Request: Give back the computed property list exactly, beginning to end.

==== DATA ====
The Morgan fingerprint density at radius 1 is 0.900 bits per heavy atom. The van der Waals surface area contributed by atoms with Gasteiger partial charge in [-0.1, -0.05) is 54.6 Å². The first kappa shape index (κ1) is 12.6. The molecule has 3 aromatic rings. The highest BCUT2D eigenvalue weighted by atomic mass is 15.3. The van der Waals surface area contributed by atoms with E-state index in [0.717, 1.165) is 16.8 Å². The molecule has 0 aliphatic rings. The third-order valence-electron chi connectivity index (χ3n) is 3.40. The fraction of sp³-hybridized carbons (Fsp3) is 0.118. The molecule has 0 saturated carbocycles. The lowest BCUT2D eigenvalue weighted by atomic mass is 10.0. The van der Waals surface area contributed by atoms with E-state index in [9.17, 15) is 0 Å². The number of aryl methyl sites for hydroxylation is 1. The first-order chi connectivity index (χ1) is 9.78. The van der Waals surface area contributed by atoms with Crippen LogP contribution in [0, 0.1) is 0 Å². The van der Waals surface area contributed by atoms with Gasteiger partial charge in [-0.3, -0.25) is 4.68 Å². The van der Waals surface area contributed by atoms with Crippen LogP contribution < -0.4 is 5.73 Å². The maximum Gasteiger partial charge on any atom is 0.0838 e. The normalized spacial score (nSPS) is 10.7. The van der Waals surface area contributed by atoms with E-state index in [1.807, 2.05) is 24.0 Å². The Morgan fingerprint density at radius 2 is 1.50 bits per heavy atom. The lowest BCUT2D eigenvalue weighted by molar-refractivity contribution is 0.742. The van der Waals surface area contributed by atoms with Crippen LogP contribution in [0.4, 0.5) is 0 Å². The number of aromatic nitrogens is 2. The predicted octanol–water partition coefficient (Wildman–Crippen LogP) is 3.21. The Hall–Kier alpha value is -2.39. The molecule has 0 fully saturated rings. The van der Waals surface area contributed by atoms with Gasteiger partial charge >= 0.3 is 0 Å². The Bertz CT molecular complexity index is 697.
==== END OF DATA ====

The Morgan fingerprint density at radius 1 is 0.900 bits per heavy atom. The van der Waals surface area contributed by atoms with Gasteiger partial charge in [-0.1, -0.05) is 54.6 Å². The first kappa shape index (κ1) is 12.6. The molecule has 3 aromatic rings. The highest BCUT2D eigenvalue weighted by atomic mass is 15.3. The van der Waals surface area contributed by atoms with E-state index in [0.717, 1.165) is 16.8 Å². The molecule has 0 aliphatic rings. The third-order valence-electron chi connectivity index (χ3n) is 3.40. The fraction of sp³-hybridized carbons (Fsp3) is 0.118. The molecule has 0 saturated carbocycles. The lowest BCUT2D eigenvalue weighted by atomic mass is 10.0. The van der Waals surface area contributed by atoms with E-state index in [9.17, 15) is 0 Å². The number of aryl methyl sites for hydroxylation is 1. The first-order chi connectivity index (χ1) is 9.78. The van der Waals surface area contributed by atoms with Crippen LogP contribution in [0, 0.1) is 0 Å². The van der Waals surface area contributed by atoms with Gasteiger partial charge in [-0.3, -0.25) is 4.68 Å². The van der Waals surface area contributed by atoms with Crippen LogP contribution < -0.4 is 5.73 Å². The maximum Gasteiger partial charge on any atom is 0.0838 e. The normalized spacial score (nSPS) is 10.7. The van der Waals surface area contributed by atoms with E-state index in [1.807, 2.05) is 24.0 Å². The Morgan fingerprint density at radius 2 is 1.50 bits per heavy atom. The lowest BCUT2D eigenvalue weighted by molar-refractivity contribution is 0.742. The van der Waals surface area contributed by atoms with Crippen LogP contribution in [0.4, 0.5) is 0 Å². The number of aromatic nitrogens is 2. The predicted octanol–water partition coefficient (Wildman–Crippen LogP) is 3.21. The Hall–Kier alpha value is -2.39. The molecule has 0 fully saturated rings. The van der Waals surface area contributed by atoms with Gasteiger partial charge >= 0.3 is 0 Å². The Bertz CT molecular complexity index is 697.